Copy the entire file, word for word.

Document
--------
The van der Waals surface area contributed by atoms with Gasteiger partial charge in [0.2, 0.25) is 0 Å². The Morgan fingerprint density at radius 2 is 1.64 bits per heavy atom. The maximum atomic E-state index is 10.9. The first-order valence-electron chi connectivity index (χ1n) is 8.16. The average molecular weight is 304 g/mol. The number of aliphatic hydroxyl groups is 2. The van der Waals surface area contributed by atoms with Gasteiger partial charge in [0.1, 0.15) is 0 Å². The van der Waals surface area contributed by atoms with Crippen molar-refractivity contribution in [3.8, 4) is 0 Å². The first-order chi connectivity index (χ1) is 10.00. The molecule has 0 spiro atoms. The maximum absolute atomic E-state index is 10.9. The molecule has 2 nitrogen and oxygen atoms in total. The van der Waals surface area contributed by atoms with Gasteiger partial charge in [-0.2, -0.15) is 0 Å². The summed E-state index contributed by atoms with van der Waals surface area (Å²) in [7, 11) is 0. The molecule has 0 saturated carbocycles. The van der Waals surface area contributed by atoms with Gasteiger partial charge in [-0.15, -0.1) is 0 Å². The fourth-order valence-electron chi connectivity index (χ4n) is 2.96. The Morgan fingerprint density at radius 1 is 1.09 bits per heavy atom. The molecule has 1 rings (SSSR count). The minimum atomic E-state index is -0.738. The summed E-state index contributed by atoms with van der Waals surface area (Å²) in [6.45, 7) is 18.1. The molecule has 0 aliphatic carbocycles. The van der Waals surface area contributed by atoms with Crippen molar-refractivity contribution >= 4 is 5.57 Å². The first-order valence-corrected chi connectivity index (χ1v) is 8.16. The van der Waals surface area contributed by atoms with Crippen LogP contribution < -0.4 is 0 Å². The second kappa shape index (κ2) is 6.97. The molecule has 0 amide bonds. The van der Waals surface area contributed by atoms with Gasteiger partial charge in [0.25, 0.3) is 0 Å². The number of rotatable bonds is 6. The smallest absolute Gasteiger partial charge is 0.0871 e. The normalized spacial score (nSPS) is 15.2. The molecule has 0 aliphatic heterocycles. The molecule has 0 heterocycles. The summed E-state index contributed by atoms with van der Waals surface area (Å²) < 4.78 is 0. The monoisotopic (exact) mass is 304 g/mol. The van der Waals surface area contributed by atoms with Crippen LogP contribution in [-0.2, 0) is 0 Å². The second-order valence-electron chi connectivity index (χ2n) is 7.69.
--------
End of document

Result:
The van der Waals surface area contributed by atoms with Gasteiger partial charge in [0.2, 0.25) is 0 Å². The Morgan fingerprint density at radius 2 is 1.64 bits per heavy atom. The maximum atomic E-state index is 10.9. The first-order valence-electron chi connectivity index (χ1n) is 8.16. The average molecular weight is 304 g/mol. The number of aliphatic hydroxyl groups is 2. The van der Waals surface area contributed by atoms with Gasteiger partial charge in [0.1, 0.15) is 0 Å². The van der Waals surface area contributed by atoms with Crippen molar-refractivity contribution in [3.8, 4) is 0 Å². The first-order chi connectivity index (χ1) is 10.00. The molecule has 0 spiro atoms. The maximum absolute atomic E-state index is 10.9. The molecule has 2 nitrogen and oxygen atoms in total. The van der Waals surface area contributed by atoms with Gasteiger partial charge in [-0.2, -0.15) is 0 Å². The summed E-state index contributed by atoms with van der Waals surface area (Å²) in [7, 11) is 0. The molecule has 0 saturated carbocycles. The van der Waals surface area contributed by atoms with Gasteiger partial charge in [-0.15, -0.1) is 0 Å². The fourth-order valence-electron chi connectivity index (χ4n) is 2.96. The Morgan fingerprint density at radius 1 is 1.09 bits per heavy atom. The molecule has 1 rings (SSSR count). The minimum atomic E-state index is -0.738. The summed E-state index contributed by atoms with van der Waals surface area (Å²) in [6.45, 7) is 18.1. The molecule has 0 aliphatic carbocycles. The van der Waals surface area contributed by atoms with Crippen molar-refractivity contribution >= 4 is 5.57 Å². The first-order valence-corrected chi connectivity index (χ1v) is 8.16. The van der Waals surface area contributed by atoms with Crippen LogP contribution < -0.4 is 0 Å². The second kappa shape index (κ2) is 6.97. The molecule has 0 amide bonds. The van der Waals surface area contributed by atoms with Gasteiger partial charge in [0.25, 0.3) is 0 Å². The number of rotatable bonds is 6. The smallest absolute Gasteiger partial charge is 0.0871 e. The normalized spacial score (nSPS) is 15.2. The molecule has 0 aliphatic heterocycles. The molecule has 0 heterocycles. The summed E-state index contributed by atoms with van der Waals surface area (Å²) < 4.78 is 0. The monoisotopic (exact) mass is 304 g/mol. The van der Waals surface area contributed by atoms with Crippen LogP contribution in [-0.2, 0) is 0 Å². The second-order valence-electron chi connectivity index (χ2n) is 7.69.